• The information is typically locked to prevent its subsequent alteration, before being provided to the vehicle owner to allow the label to be attached to the vehicle in the normal way. In this instance, when a third party requires the vehicle registration to be checked, this can be achieved either by visual examination of the label to review the printed information in the normal way. However, additionally, or alternatively, the registration information encoded within the tag 1 can also be read using a suitable reading process, as outlined above, thereby allowing additional checking of the registration to be performed.
  • Whilst the above described process has been described with respect to usage of the tag 1 and reader 10, and the associated methodologies described above in FIGS. 1 to 10, the system may utilize any suitable tag and reader, and this is for the purpose of example only.
  • Further Features
  • Some additional features/functionality of the system will now be described in more detail below.
  • Tag Reading
  • It will be appreciated by a person skilled in the art that if a registration label is positioned on the inside of the car windscreen in the normal manner the presence of glass can reduce the effectiveness of read operations from the tag. In particular, it can be difficult for a reader 10 to successfully communicate with the tag 1 through the windscreen. In order to counteract the effects of this, the label can be modified as shown in FIG. 11 to include an expanded antenna 47. The use of an expanded antenna disposed over a large portion of the label increases the effectiveness of communication between the reader 10 and the tag 1 thereby reducing the interference effects caused by the windscreen.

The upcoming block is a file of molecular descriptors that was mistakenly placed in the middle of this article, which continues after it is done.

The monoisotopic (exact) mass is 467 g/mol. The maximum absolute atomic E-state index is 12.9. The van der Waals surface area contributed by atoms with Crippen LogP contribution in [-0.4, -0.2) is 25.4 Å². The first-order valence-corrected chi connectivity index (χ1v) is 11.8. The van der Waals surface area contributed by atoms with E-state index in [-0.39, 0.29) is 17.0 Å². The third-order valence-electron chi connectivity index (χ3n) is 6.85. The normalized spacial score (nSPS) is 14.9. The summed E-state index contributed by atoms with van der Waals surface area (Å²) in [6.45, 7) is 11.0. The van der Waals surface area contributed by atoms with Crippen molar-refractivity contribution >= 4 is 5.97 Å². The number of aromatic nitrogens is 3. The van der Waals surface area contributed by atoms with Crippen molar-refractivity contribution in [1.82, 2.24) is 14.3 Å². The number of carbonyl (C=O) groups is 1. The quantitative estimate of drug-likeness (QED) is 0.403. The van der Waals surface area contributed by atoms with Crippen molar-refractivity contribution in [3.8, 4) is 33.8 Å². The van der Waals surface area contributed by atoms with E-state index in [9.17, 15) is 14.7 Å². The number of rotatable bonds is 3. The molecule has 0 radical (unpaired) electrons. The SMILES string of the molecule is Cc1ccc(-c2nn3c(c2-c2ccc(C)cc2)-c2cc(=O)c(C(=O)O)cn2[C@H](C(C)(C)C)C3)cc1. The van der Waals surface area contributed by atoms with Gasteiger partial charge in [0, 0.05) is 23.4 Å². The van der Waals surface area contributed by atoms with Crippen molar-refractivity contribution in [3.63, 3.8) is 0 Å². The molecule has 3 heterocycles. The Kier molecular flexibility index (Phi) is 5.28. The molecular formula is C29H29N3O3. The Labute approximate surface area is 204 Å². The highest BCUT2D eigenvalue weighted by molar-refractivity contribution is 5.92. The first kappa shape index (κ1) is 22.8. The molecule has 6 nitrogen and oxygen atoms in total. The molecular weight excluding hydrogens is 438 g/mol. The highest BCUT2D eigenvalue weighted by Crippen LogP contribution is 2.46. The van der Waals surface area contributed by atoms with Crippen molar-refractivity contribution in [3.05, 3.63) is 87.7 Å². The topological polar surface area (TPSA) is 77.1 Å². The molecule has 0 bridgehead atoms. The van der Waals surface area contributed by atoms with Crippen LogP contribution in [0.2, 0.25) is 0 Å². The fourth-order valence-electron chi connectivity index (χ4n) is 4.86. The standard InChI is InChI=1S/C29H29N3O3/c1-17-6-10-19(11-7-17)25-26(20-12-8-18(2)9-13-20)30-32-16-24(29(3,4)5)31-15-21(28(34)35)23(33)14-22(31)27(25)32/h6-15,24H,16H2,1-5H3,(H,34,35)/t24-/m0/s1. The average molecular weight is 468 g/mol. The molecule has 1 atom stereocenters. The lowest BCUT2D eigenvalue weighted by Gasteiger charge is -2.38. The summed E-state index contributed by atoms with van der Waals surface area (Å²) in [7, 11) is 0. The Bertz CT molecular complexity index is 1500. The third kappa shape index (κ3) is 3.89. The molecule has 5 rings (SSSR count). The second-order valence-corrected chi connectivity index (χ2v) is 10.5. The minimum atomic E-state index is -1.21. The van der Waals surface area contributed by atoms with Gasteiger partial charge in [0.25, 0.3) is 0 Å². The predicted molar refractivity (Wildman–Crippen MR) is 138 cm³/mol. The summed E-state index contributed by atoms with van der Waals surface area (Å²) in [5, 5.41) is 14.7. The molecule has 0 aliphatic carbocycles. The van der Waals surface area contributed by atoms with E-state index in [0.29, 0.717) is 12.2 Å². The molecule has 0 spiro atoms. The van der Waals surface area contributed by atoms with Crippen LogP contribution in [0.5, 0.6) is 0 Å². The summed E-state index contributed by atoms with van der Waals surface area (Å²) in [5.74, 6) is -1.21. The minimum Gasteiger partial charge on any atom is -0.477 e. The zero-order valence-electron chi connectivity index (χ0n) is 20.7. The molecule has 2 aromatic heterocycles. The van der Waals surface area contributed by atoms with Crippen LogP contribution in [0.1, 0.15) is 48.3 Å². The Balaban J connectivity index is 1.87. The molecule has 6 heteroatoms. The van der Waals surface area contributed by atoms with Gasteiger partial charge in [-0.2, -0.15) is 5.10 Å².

• A further issue with registration labels is that it may be desirable that the tag is only readable once the registration label has been fitted to vehicle. In order to achieve this, the label can be provided with a removable sticker portion which when removed provides the label with an adhesive surface to allow the label to be attached to the windscreen. In this instance by incorporating metallic material into the label part this can interfere with read processes effectively preventing the tag being read unless it has been attached to the vehicle. In this instance, a special reader is used to encode information on the tag.
  • Tag Encoding
  • It will also be appreciated by persons skilled in the art that as the tag is normally encoded in an office environment it is not generally necessary to encode the tag utilizing a handheld reader and desktop readers can be used.